Thursday, February 13, 2014

Love letters

Last month I mentioned that I have been translating my great grandfather's letters.  Here's a little peek into that project.  This is a typewriter produced by Olivetti, the company my great grandfather founded:

The Olivetti Valentine typewriter was released on Valentine's Day in 1969.  You don't need to know a thing about typewriters or about industrial design to feel it's visual impact.  It's like a Ferrari, but with typing keys.  Its clean lines, its color (it actually came in blue and green too, but it is only ever remembered in the red), and it's curved corners pack a memorable punch.   It's portable too, with a stiff red case that slides over the body and snaps onto the back of the type writer, where there is also a built in handle.  Once you've popped it into its outer shell you get to walk down the street with a hot-rod brief case feeling like a poet-spy.

Forty-five years after its release, The Valentine has gotten cooler with age.  If you go to buy one on Etsy, you'll have to spend upwards of $750--and that is without it's must have manual.  ("Dear Valentine, This is to tell you that you are my friend as well as my Valentine, and that I intend to write you lots of letters," it reads.)

At the time it was released, though, it was a commercial failure.  It was priced too high, it didn't sell well and even Ettore Sottsass, the designer on the project, was disappointed in the design.  In an interview years later he compared it to, "a girl wearing a very short skirt and too much make-up."  

But in 1971, only two years after the Valentine's release, it was admitted into MoMA.  Most American design museums followed suit, and this typewriter is a permanent fixture in many contemporary design collections.  More importantly, of all the typewriters that Olivetti produced the Valentine is the most memorable.  So while it failed to make any money, over the arc of time it has proven to be valuable in an entirely other realm, one that feels a lot more like magic.  It is like a dream you can't shake, poking into memory, stirring up emotion and continuing to hang around in an influential way.  It is a piece of art.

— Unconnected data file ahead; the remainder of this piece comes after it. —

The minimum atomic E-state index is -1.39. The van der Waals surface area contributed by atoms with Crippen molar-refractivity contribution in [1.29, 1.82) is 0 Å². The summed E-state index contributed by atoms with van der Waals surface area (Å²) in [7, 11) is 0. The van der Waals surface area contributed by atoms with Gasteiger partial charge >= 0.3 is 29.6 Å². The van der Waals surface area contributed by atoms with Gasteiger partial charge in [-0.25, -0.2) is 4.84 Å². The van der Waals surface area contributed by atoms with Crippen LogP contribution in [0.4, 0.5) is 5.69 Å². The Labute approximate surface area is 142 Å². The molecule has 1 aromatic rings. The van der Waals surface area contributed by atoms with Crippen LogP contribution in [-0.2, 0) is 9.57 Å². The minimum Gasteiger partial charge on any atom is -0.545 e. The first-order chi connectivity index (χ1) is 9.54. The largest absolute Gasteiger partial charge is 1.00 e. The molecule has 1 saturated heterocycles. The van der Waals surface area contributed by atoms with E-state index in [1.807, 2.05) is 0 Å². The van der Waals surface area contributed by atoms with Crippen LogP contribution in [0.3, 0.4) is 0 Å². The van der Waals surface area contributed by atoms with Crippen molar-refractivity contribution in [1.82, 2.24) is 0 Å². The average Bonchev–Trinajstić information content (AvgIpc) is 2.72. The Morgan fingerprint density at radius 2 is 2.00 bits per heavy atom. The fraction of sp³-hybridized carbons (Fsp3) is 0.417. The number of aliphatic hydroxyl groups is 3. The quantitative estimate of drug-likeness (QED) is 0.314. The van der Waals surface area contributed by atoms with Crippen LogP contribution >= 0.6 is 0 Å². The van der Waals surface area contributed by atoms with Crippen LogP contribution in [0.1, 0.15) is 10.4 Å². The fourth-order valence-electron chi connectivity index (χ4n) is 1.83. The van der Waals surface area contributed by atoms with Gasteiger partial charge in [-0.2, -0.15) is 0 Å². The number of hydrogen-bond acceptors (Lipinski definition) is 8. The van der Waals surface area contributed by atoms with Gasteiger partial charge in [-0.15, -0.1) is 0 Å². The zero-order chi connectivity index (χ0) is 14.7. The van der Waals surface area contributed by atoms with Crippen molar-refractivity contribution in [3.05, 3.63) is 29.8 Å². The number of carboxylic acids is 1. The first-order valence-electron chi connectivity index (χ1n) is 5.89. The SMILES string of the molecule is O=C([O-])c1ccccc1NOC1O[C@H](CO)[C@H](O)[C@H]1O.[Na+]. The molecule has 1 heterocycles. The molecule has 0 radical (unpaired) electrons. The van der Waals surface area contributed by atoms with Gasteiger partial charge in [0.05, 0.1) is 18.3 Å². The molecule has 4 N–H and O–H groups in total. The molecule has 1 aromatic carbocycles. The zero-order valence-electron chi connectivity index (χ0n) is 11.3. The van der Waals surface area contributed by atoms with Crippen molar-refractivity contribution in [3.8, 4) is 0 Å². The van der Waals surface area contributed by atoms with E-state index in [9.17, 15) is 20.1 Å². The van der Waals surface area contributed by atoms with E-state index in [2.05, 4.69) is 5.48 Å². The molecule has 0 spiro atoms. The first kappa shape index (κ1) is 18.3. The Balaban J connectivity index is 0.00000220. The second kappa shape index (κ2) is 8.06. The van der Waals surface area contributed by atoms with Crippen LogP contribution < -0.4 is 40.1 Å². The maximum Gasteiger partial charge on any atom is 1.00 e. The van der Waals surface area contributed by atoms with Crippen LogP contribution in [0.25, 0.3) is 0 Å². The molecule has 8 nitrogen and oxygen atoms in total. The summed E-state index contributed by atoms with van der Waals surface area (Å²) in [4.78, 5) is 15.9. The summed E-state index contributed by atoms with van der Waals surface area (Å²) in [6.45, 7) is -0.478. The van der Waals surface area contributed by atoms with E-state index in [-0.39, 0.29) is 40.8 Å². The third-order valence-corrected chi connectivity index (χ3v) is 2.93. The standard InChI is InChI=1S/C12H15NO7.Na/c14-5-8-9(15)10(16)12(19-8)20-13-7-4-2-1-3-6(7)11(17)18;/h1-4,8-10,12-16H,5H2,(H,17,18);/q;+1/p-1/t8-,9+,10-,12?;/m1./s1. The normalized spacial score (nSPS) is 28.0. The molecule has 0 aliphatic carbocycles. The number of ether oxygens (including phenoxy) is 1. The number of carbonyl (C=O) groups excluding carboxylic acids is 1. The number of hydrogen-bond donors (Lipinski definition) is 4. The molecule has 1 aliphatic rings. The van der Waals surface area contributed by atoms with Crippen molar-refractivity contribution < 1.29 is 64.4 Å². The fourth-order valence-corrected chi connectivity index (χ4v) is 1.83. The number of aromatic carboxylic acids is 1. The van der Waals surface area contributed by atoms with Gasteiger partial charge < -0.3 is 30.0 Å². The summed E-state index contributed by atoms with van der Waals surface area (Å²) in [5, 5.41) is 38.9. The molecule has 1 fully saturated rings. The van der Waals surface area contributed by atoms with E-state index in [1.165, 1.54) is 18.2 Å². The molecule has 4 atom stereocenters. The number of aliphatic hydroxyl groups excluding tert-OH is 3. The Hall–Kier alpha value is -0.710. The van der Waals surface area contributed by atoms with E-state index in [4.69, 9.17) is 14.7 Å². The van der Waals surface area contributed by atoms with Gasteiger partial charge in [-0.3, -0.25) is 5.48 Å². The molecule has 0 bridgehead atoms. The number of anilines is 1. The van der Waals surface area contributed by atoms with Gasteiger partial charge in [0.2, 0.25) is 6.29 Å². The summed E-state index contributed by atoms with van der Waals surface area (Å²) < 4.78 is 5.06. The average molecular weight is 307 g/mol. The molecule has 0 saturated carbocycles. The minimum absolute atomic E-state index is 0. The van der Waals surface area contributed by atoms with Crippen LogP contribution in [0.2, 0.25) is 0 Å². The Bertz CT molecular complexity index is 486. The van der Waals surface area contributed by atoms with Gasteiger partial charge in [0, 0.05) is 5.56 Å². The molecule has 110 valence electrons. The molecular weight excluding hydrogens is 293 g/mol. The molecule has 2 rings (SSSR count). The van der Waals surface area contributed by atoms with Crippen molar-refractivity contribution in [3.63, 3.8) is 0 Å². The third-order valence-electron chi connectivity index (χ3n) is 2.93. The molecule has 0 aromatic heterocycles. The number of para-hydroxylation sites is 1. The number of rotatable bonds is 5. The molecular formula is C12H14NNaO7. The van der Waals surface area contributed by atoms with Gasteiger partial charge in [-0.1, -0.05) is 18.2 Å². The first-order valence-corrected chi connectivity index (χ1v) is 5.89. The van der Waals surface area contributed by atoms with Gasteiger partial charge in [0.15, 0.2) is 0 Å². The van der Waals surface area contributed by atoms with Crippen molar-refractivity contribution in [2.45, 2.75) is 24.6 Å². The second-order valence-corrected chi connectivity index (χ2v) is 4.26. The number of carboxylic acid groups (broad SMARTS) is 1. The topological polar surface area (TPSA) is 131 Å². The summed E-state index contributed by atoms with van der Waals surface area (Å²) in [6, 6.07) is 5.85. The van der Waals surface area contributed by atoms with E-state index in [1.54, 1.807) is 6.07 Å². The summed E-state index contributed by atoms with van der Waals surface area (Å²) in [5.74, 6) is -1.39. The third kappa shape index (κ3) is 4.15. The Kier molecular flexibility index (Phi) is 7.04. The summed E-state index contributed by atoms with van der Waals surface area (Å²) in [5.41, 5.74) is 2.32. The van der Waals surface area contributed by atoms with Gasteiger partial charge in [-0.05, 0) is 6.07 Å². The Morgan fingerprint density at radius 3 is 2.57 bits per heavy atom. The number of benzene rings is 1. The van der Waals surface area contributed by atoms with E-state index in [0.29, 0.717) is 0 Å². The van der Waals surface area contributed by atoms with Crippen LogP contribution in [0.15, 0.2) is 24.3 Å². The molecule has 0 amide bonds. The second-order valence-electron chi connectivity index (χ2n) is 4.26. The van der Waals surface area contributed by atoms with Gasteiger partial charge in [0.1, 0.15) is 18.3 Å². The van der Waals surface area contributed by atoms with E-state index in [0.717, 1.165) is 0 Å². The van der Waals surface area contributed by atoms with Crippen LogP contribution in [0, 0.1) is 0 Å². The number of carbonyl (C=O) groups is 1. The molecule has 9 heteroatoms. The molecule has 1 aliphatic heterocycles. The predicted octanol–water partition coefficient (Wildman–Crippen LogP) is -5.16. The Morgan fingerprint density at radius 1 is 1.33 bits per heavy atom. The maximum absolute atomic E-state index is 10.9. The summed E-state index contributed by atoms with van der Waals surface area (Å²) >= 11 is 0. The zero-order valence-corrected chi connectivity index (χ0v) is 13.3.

My great grandfather died twenty-six years before the Valentine was released.  Some people might say that naturally implies he had nothing to do with that design.  I disagree.  In fact, when you read the first letter I translated in this project, you'll see for yourself it would be difficult to imagine another artifact that so perfectly captures the founding of his company than the Valentine typewriter.  

Here's the letter.  My great grandfather wrote it to his wife Luisa on the occasion of producing his first typewriter in 1908.

Dearest Luigia,

This is the first letter that I'm writing on the new machine and it is with great satisfaction that I dedicate these few lines to you I hope you receive them with pleasure.  The machine isn't perfect yet, but I think in a little time we can make it as well as the best machines of its kind.

A thousand affectionate kisses for you from 

If that isn't a Valentine, I don't know what is.  A message of love carried along by the generations.  Like a child's macaroni art, and all other things worth saving,  it was created with love and saved by love.  And in the saving, some artifacts that might seem worthless in one way succeed in 10,000 ways we could never know.  The Valentine is one of these kinds of things.  

Happy Valentine's Day!


  1. I love your post. I raises the question in my mind....what is success? The Valentine is such a good cautionary tale about the measure of success. Dr. Seuss got rejected by 30 publishers. Louisa May Alcott died in 1888, and her book "A Long Fatal Love Chase" wasn't published until 1996! Here's to the Valentine!

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